Response to RFC 86: Proposal for Network Standard Format for a Graphics Data Stream (RFC0125)
Original Publication Date: 1971-Apr-18
Included in the Prior Art Database: 2000-Sep-12
Internet Society Requests For Comment (RFCs)
APRIL 18, 1971
NETWORK WORKING GROUP
REQUEST FOR COMMENT: 125
APRIL 18, 1971
AMES RESEARCH CENTER
MOFFETT FIELD, CALIFORNIA
Response to RFC #86, Proposal for Network Standard Format for a graphics
RFCs obsoleted None
RFCs updated 86
The basic approach of transmitting an intermediate, device independent
language which is translated into specific device codes at the
receiving host is sound. It appears to be the only approach that will
allow thought to be centered on picture descriptions. Ames Research
Center has adopted this approach in tying its graphic facilities, of
various types, and on various computers together. At present, we are
in the design phase and expect our package to be running in about six
months. The main objections to the structure as it now exists, is that
it takes no cognizance of the many features available on graphics
devices. Since these features will always be changing with new
devices, a set of option or mode primitives should be defined which
are logically separate from the drawing primitives provided in RFC 86.
The mode primitives will act upon the drawing primitives to modify
their actions. The scope of a mode primitive extends until a new mode
primitive resets an option. The use of mode primitives will allow the
network standard stream interpreter to treat them as null operations
if the features are missing at a particular host, or to perform more
detailed interpretation of the following data stream to achieve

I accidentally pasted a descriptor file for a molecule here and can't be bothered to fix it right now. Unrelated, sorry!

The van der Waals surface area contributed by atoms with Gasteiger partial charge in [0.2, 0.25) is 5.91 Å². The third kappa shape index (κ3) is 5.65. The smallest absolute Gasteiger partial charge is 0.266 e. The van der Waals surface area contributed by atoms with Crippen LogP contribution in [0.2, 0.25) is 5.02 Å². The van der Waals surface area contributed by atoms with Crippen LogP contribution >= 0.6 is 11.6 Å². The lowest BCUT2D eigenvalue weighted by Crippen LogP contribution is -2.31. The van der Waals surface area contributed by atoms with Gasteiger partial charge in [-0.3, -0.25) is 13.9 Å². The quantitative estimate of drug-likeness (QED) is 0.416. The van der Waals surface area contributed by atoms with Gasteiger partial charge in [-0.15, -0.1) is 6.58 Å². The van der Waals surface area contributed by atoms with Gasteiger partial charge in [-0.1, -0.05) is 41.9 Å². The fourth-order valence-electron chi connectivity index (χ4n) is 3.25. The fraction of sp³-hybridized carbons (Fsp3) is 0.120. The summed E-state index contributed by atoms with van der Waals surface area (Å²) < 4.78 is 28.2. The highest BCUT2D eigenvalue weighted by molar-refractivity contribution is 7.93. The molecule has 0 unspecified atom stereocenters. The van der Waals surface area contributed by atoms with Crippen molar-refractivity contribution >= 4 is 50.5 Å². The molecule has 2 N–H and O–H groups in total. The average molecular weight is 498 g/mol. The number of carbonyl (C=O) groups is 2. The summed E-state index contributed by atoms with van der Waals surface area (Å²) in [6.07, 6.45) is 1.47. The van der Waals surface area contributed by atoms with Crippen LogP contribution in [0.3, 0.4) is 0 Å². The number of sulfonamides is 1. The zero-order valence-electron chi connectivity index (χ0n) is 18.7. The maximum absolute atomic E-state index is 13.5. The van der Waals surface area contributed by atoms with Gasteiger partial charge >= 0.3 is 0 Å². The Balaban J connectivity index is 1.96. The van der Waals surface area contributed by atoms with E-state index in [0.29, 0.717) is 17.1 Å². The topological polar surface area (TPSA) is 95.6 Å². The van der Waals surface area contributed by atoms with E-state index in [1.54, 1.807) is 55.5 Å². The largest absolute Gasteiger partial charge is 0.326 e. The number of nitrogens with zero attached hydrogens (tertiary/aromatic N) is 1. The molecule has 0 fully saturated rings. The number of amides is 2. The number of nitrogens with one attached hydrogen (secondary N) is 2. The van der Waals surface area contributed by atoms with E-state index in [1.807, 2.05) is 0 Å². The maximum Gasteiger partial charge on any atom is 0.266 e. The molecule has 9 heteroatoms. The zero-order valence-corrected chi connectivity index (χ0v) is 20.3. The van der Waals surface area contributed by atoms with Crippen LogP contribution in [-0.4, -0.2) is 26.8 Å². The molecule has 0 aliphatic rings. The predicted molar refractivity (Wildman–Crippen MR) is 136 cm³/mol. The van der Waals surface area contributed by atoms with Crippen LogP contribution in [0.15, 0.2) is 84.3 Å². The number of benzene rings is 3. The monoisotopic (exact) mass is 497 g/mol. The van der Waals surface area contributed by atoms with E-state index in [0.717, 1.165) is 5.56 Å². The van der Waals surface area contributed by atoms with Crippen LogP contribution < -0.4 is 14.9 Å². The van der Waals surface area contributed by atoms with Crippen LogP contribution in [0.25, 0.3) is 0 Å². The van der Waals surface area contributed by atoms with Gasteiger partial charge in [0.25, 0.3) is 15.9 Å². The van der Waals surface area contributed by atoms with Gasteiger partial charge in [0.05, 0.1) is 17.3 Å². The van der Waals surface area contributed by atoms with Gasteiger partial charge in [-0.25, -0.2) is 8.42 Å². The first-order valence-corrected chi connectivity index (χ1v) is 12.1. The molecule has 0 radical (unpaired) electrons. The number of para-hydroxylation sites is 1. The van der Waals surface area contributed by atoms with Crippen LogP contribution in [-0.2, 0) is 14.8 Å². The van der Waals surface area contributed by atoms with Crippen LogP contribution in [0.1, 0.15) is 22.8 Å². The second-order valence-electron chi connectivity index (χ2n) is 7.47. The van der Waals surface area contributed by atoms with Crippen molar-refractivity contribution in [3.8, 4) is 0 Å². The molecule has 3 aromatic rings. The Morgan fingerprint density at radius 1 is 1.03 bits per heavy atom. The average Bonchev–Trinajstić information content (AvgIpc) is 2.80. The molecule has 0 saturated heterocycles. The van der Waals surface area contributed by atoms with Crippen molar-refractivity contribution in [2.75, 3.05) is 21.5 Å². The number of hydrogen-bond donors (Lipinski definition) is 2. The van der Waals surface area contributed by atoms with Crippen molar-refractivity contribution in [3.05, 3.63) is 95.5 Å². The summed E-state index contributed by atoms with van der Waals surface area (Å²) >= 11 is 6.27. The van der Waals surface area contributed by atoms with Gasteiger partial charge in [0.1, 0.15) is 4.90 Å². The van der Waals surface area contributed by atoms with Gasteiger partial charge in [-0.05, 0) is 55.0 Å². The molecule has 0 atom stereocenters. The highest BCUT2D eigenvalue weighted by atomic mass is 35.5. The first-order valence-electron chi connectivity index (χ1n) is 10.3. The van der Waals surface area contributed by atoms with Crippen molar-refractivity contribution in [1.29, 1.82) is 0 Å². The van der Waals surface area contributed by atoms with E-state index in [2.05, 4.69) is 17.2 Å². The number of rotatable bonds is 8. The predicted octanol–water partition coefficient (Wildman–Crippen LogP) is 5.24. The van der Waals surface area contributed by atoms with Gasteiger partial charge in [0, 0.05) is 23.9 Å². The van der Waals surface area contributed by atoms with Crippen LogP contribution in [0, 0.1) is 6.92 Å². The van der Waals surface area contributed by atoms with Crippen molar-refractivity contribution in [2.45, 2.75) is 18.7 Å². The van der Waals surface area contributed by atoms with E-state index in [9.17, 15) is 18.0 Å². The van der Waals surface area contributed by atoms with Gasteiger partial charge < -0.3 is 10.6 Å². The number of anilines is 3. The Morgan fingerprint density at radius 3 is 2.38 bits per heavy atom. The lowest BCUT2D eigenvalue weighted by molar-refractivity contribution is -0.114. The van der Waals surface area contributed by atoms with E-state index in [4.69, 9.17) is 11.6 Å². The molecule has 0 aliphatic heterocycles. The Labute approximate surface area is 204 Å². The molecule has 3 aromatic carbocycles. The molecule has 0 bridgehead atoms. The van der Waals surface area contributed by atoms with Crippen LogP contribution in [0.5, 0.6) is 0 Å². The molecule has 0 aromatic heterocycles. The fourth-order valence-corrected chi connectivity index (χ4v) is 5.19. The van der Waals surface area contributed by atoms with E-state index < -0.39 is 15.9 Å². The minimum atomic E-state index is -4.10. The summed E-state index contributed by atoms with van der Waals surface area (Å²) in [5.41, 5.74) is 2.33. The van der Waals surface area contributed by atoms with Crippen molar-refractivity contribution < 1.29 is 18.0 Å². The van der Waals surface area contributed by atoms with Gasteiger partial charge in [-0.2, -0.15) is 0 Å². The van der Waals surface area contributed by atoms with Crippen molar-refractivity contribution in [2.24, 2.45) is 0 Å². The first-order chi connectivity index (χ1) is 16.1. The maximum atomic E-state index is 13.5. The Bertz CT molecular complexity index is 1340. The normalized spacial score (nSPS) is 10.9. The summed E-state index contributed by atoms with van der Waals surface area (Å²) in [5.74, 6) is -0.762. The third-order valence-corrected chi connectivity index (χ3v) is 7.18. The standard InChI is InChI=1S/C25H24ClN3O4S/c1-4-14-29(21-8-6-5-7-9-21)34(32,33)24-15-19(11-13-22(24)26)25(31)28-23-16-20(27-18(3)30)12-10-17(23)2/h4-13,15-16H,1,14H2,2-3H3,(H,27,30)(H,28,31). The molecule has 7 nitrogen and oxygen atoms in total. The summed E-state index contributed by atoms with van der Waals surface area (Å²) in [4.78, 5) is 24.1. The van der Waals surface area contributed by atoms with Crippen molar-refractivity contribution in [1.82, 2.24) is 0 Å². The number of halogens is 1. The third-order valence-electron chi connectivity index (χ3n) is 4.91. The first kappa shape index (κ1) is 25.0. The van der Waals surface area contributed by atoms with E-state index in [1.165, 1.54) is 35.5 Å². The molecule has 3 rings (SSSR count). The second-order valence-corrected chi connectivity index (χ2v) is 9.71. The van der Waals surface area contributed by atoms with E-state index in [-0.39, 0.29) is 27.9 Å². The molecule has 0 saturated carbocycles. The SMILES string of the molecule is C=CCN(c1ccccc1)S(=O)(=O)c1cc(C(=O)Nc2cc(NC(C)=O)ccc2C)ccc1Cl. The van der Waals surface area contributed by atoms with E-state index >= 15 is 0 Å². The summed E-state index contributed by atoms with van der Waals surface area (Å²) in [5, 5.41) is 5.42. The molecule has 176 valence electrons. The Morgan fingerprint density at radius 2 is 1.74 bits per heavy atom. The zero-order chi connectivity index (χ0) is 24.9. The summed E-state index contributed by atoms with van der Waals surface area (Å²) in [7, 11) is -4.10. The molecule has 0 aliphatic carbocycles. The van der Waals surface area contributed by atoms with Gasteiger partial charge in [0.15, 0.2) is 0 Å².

results. The drawing primitives may also then keep a standard format
which need not be changed to incorporate new features.
Overall modes which primitives could control would be intensity
levels, or color selections for objects, in addition blinking of
objects should be provided. For vectors, the additional facility for
drawing dashed lines is necessary.
Character strings require another set of specification. The convention
for the beam is usually that it is in the center of the rectangular
area defining a character's boundaries. The beam position is usually
undefined at the finish of drawing a character string. A strong
exception is taken to the exclusion of form control characters from
strings. If included in the character string, they could provide for
shifting from upper to lower case, subscripting, superscripting, and
underscoring, as well as tab and other "carriage" motion functions.
The appropriate characters could be extracted at interpretation time
to provide the necessary information to display more complex strings.
To allow the facility for generating ALGOL-like delimiters, such as
"then", a convention for canonical character string should be adopted.
I believe the Multics conventions described in reference 1 will
Additional options for character strings should include a size
specification and an orientation sel...